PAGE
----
Not immune to criticism
There's a healthy dose of skepticism in America for anything considered "New Age." Given that Deepak Chopra is one of the leading proponents of such New Age healing and spirituality, it does not come as a surprise that he has his share of critics.
"Sly Baba" and "Hindu televangelist" are just a couple of derogatory nicknames thrown at him by critics. He has been referred to as the "godfather of new age mumbo-jumbo." "Balderdash" and "poppycock" are other descriptors in the arsenal of his detractors.
Chopra was the co-author of a controversial article titled, "Maharishi Ayur-Veda: Modern Insights Into Ancient Medicine," which was published in a 1991 issue of JAMA (Journal of the American Medical Association). In retrospect, and prompted by complaints from the medical community regarding the validity of the article, JAMA published a correction wherein it also noted that Chopra had misrepresented his financial interests which stood to benefit from the content of the article. In 1994, Forbes magazine described him as "the latest in a line of gurus who have prospered by blending pop-science, pop-psychology, and pop-Hinduism."
For entrenched left-brain types who steadfastly use logic as their sole tool for evaluating the world, Chopra's work may indeed appear too abstract and "far-out." His trademark phrases such as "the field of infinite potentiality," could very well leave one asking, "Huh?"
He has been taken to task by scientists for his theory of quantum healing, pinpointing a sub-atomic/sub-particle "consciousness" as the foundational determinant of all that appears in the material world, including one's health. This scientific criticism is grounded chiefly in the observation that such theories cannot be empirically validated.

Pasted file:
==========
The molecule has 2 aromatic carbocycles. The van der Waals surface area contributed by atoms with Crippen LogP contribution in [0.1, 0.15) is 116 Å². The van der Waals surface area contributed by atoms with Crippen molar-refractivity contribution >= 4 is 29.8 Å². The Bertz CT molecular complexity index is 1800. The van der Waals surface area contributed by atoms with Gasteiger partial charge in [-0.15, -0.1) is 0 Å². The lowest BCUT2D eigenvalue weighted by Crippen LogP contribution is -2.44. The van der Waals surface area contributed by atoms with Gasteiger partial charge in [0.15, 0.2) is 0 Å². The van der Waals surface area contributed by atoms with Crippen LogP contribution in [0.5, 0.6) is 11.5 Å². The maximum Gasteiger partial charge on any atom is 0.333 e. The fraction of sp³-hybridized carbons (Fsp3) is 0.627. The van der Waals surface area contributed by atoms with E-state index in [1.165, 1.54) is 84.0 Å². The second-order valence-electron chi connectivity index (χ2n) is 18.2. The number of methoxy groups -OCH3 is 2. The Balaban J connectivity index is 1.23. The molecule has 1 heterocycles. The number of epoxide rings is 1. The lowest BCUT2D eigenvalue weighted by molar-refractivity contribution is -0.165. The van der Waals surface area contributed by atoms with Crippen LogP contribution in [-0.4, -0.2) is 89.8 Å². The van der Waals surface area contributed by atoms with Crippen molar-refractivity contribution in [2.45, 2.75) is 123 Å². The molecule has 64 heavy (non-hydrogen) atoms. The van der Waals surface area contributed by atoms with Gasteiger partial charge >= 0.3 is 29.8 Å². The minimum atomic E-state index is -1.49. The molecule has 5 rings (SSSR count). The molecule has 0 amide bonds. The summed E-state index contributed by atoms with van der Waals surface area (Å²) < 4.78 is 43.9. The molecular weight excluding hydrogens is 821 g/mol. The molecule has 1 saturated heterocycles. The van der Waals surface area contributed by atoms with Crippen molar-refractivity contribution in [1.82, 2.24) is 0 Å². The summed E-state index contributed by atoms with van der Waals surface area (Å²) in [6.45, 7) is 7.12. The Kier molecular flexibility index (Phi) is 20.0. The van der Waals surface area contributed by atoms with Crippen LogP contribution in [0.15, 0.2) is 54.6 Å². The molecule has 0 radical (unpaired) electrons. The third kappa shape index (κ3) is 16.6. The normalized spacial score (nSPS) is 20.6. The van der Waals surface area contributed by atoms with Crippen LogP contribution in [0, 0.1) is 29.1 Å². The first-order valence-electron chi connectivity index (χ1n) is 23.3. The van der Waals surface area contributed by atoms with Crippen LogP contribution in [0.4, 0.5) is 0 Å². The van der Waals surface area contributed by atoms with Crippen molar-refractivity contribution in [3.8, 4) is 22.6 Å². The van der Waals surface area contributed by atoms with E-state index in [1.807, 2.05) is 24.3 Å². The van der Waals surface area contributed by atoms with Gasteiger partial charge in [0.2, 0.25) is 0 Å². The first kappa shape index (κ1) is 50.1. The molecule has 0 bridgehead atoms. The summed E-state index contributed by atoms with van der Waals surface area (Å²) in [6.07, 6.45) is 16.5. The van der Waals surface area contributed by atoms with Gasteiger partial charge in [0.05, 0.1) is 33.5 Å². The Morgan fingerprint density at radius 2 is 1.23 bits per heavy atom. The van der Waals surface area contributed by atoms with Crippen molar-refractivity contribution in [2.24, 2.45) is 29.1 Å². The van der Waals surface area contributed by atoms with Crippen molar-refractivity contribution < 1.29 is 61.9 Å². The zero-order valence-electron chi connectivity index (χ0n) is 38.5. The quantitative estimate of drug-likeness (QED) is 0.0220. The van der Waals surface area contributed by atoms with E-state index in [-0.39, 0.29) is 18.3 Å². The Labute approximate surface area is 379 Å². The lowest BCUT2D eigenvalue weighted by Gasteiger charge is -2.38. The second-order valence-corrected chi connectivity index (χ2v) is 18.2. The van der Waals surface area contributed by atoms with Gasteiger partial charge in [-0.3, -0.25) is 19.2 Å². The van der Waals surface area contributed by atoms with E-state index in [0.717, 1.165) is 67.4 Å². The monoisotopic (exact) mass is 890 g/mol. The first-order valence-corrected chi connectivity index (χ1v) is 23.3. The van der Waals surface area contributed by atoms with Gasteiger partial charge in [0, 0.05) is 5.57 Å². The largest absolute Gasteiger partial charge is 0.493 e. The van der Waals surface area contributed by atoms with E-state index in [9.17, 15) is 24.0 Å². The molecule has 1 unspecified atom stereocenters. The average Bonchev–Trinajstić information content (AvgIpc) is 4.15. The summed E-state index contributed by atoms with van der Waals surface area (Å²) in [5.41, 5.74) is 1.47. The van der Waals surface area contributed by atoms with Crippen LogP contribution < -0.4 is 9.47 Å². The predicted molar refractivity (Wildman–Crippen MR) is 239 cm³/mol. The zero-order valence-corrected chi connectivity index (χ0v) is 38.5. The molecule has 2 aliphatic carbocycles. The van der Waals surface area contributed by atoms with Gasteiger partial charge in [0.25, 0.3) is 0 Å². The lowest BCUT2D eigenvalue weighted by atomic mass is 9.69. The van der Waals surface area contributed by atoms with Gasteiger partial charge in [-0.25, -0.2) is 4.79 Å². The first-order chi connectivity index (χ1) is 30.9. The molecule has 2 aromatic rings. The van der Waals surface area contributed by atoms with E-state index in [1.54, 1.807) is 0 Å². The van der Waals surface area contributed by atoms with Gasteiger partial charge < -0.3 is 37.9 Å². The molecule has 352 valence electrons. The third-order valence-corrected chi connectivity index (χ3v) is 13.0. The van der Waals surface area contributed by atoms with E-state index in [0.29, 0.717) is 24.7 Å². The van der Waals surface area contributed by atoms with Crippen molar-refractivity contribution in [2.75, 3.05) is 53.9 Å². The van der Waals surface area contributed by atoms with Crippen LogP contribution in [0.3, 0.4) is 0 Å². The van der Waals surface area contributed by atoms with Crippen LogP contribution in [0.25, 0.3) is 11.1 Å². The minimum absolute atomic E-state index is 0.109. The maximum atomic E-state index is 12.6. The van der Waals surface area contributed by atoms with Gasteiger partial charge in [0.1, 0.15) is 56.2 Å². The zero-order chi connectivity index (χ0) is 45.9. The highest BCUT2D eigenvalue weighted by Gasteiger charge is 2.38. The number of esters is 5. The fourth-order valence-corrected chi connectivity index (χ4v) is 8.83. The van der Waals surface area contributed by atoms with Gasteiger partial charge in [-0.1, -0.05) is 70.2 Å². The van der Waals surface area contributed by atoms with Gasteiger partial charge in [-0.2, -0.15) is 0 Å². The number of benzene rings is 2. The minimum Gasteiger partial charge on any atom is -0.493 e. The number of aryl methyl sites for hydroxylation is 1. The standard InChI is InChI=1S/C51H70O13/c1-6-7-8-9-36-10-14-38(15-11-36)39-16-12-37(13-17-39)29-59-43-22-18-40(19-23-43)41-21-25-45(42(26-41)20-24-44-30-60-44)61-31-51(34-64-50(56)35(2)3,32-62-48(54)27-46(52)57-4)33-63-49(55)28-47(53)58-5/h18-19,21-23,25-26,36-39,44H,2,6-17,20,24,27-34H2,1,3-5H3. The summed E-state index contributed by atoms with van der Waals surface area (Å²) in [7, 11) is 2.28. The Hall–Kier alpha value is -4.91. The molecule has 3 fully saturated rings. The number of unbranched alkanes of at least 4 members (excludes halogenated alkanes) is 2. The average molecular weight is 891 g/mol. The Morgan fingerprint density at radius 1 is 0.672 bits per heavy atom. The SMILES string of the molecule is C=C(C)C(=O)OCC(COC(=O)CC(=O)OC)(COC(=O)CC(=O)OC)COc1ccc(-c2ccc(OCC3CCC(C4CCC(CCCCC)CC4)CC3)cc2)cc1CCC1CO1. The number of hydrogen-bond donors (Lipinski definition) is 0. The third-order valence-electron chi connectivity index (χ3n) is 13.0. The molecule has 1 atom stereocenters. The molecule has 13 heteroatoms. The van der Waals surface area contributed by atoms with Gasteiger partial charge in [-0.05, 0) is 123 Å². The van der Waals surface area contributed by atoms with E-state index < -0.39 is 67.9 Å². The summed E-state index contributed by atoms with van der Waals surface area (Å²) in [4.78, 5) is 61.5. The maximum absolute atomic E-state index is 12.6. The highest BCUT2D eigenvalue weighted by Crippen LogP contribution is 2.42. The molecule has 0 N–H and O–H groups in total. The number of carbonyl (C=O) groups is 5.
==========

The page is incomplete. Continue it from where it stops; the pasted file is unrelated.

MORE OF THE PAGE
One could argue though, that when one treads into topics such as transcendence and spirituality, where is the question of empirical evidence? Indeed, at times Chopra has been vindicated amidst the criticism. Perhaps the most explosive controversy he faced involved a cover story in the Weekly Standard that seemed entirely dedicated to discrediting him. Amongst other scathing allegations, the article claimed Chopra had committed plagiarism and sold mail-order herbal remedies containing high levels of rodent hair. Chopra successfully sued, and the Weekly Standard agreed to a settlement due to witness unreliability, as well as unethical acts said to have been committed by Matt Labash, the author of the article. In its June 23, 1997 issue, the magazine published a retraction for publishing a "false and misleading" cover story.
Regarding physical health, Chopra's message about quantum healing is consistent with the latest discoveries in the field of quantum science which suggests matter simply does not exist. By that criterion, life and existence itself is one big "mumbo-jumbo." Chopra just seems to be the messenger.
Enjoyed reading Khabar magazine? Subscribe to Khabar and get a full digital copy of this Indian-American community magazine.
blog comments powered by Disqus